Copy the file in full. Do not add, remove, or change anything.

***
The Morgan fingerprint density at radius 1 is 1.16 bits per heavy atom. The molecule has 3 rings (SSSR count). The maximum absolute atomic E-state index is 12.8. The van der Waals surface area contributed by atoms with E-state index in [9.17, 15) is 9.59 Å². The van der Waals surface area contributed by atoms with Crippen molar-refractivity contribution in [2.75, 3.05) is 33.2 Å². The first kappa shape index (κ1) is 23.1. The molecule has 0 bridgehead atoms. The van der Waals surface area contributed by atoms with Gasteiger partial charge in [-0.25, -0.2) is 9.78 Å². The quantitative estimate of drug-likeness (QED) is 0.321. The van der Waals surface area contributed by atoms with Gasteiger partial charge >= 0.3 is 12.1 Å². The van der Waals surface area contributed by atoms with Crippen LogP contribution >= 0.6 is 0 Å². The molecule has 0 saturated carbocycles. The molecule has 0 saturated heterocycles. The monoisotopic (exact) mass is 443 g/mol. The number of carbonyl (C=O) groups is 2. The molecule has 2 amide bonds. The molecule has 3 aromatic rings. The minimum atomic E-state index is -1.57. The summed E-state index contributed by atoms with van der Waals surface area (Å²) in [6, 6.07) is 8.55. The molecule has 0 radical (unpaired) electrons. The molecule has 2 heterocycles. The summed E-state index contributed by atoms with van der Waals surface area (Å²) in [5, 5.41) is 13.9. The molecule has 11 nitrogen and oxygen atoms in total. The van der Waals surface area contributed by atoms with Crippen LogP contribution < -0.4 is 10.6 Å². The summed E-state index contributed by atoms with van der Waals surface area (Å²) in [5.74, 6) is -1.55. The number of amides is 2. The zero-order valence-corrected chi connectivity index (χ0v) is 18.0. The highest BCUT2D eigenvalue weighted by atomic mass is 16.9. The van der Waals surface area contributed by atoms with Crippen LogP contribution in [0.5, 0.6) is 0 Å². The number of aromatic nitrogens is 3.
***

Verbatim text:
The Morgan fingerprint density at radius 1 is 1.16 bits per heavy atom. The molecule has 3 rings (SSSR count). The maximum absolute atomic E-state index is 12.8. The van der Waals surface area contributed by atoms with E-state index in [9.17, 15) is 9.59 Å². The van der Waals surface area contributed by atoms with Crippen molar-refractivity contribution in [2.75, 3.05) is 33.2 Å². The first kappa shape index (κ1) is 23.1. The molecule has 0 bridgehead atoms. The van der Waals surface area contributed by atoms with Gasteiger partial charge in [-0.25, -0.2) is 9.78 Å². The quantitative estimate of drug-likeness (QED) is 0.321. The van der Waals surface area contributed by atoms with Gasteiger partial charge >= 0.3 is 12.1 Å². The van der Waals surface area contributed by atoms with Crippen LogP contribution >= 0.6 is 0 Å². The molecule has 0 saturated carbocycles. The molecule has 0 saturated heterocycles. The monoisotopic (exact) mass is 443 g/mol. The number of carbonyl (C=O) groups is 2. The molecule has 2 amide bonds. The molecule has 3 aromatic rings. The minimum atomic E-state index is -1.57. The summed E-state index contributed by atoms with van der Waals surface area (Å²) in [6, 6.07) is 8.55. The molecule has 0 radical (unpaired) electrons. The molecule has 2 heterocycles. The summed E-state index contributed by atoms with van der Waals surface area (Å²) in [5, 5.41) is 13.9. The molecule has 11 nitrogen and oxygen atoms in total. The van der Waals surface area contributed by atoms with Crippen LogP contribution < -0.4 is 10.6 Å². The summed E-state index contributed by atoms with van der Waals surface area (Å²) in [5.74, 6) is -1.55. The number of amides is 2. The zero-order valence-corrected chi connectivity index (χ0v) is 18.0. The highest BCUT2D eigenvalue weighted by atomic mass is 16.9. The van der Waals surface area contributed by atoms with Crippen LogP contribution in [0.5, 0.6) is 0 Å². The number of aromatic nitrogens is 3.